Keremode Bear
Purcell Mountains
Porteau Cove
$$ Raised
February 22, 2017
2,328 (43.2%)
1,744 (32.3%)

1,320 (24.5%)

June 19, 2017
13,325 (39.5%)
10,926 (32.4%)

9,447 (28.0%)

June 28, 2017
14,600 (39.6%)
12,000 (32.5%)
10,300 (27.9%)
July 20, 2017
December 20, 2017
28,270 (37.9%)
25,319 (33.9%)
21,011 (28.2%)
June 25, 2018
36,396 (36.2%)
35,030 (34.85%)
29,102 (28.95%)
January 29, 2019
46,834 (35.3%)
46,816 (35.3%)
38,883 (29.3%)
January 29, 2020
61,868 (33.9%)
65,448 (35.9%)
55,109 (30.2%)
September 30, 2020
73,241 (33.2%)
80,467 (36.4%)
67,122 (30.4%)
May 1, 2021
81,764 (32.5%)
93,324 (37.1%)
76,672 (30.5%)
January 26, 2022
97,120 (31.6%)
115,879 (37.7%)
94,325 (30.7%)
May 31, 2023

Initial Distribution - January 29, 2017
The following is an unofficial attempt to record the initial distribution of the BC Parks plates in an attempt to create a historical record but also to provide a more immediate benefit to motorists seeking a particular combination of letters and numbers. The information has been compiled by contacting Autoplan Agents and utilising the power of social media.
Issuing Stats
For the hard-core collector and those aspiring to be hard-core, the ultimate quest for the BC Parks plate is obtaining all three bases with the equivalent number (such as the plates shown below - all of which are the 33rd issued for each design!). We hope the list above aids you in your quest, should you choose to accept it. For the uber hard-core player, try getting the same repeating number on your bases!


The design of the Parks plates stays consistent with the house-style established by ICBC with the Veterans plate in 2004, and which generally involves the use of a photo-realistic background in which the main element is situated to the left side of the plate (think the War Memorial on the Veteran's base or the location of the Silver Cross on the Memorial Cross base) with a continuous registration number (i.e. no separation between the first and last three characters) shifted to the right-side.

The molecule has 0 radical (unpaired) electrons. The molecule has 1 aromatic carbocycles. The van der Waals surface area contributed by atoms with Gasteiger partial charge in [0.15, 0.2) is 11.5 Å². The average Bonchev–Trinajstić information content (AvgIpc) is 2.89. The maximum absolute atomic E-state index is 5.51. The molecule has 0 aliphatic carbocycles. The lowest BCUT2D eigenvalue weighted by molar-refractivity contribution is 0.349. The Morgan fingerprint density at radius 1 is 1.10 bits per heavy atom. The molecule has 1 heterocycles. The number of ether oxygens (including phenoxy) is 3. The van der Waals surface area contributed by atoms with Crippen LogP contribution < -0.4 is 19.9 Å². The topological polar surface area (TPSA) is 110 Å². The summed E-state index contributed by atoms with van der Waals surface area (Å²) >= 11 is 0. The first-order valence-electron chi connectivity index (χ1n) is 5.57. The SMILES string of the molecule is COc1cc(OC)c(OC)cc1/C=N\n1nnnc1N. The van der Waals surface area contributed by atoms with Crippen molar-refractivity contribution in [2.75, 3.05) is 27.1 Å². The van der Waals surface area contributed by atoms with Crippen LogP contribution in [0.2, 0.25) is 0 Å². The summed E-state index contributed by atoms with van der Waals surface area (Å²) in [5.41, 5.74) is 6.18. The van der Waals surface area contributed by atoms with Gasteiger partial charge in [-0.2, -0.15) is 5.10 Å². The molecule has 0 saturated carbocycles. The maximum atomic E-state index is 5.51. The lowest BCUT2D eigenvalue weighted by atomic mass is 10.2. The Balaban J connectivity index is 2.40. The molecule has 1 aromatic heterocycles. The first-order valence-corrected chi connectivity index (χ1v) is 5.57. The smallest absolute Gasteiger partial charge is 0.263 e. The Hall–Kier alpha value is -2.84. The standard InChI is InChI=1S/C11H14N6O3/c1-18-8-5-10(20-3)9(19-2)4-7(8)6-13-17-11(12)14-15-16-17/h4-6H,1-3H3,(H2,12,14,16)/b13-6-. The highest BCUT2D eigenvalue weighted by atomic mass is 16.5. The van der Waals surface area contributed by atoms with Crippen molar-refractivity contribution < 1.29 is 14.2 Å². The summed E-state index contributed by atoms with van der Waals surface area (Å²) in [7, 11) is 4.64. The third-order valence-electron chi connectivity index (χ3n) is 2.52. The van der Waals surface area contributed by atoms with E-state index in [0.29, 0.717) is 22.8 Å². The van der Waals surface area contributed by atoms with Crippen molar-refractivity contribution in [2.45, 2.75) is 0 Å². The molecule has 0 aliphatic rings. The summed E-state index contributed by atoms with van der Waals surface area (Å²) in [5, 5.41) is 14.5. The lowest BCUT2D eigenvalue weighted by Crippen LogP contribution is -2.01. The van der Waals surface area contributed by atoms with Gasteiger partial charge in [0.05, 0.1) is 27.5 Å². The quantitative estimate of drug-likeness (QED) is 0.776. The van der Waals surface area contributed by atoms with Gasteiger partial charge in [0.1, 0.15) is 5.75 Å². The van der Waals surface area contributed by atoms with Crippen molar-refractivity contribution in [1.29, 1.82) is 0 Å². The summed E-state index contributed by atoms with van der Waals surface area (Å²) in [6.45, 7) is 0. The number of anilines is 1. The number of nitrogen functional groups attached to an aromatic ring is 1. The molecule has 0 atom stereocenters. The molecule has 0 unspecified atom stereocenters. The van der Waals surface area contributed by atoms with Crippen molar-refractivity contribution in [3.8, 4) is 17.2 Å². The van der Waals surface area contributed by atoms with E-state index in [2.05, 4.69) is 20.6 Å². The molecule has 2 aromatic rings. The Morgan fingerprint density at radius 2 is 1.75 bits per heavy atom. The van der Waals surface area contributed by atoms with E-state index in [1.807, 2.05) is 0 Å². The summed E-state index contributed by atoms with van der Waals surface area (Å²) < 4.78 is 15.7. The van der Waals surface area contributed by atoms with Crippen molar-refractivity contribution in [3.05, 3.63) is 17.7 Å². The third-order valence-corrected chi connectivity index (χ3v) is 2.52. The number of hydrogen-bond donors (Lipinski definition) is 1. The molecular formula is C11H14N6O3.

Unlike the recent Memorial Cross plate (which displays Waldale's "Mississippi Dies"), the die type on the Parks plate is the standard one found on regular issue passenger plates. While the plates do not appear to incorporate the holographic security thread found on regular passenger plates, they are utilising a "high-definition retro-reflective background sheeting" that is supposed to improve the readability of the plates at night.

It is probably also safe to assume that the one-time requirement that all new license plate types incorporate the BC Mark (as opposed to the "Spirit Flag") is officially dead as none of the Parks plate designs display this rising-sun symbol (at right). In another interesting twist, the Corporation is allowing Commercial Trucks (i.e. pick-up trucks & motor-homes) to be issued Parks plates, despite usually being required to display AA-0000 format plates.

The Photographers
The photographer credited with the Kermode Bear and Purcell Mountain bases is John E. Marriott of Wildlife and Nature Photography.

The photo of the Kermode Bear, who Marriott named Molly, was taken in 2012 near Terrace and Khutzeymateen Provincial Park in the north-west of the province, which is a known location for Kermode's on the BC mainland.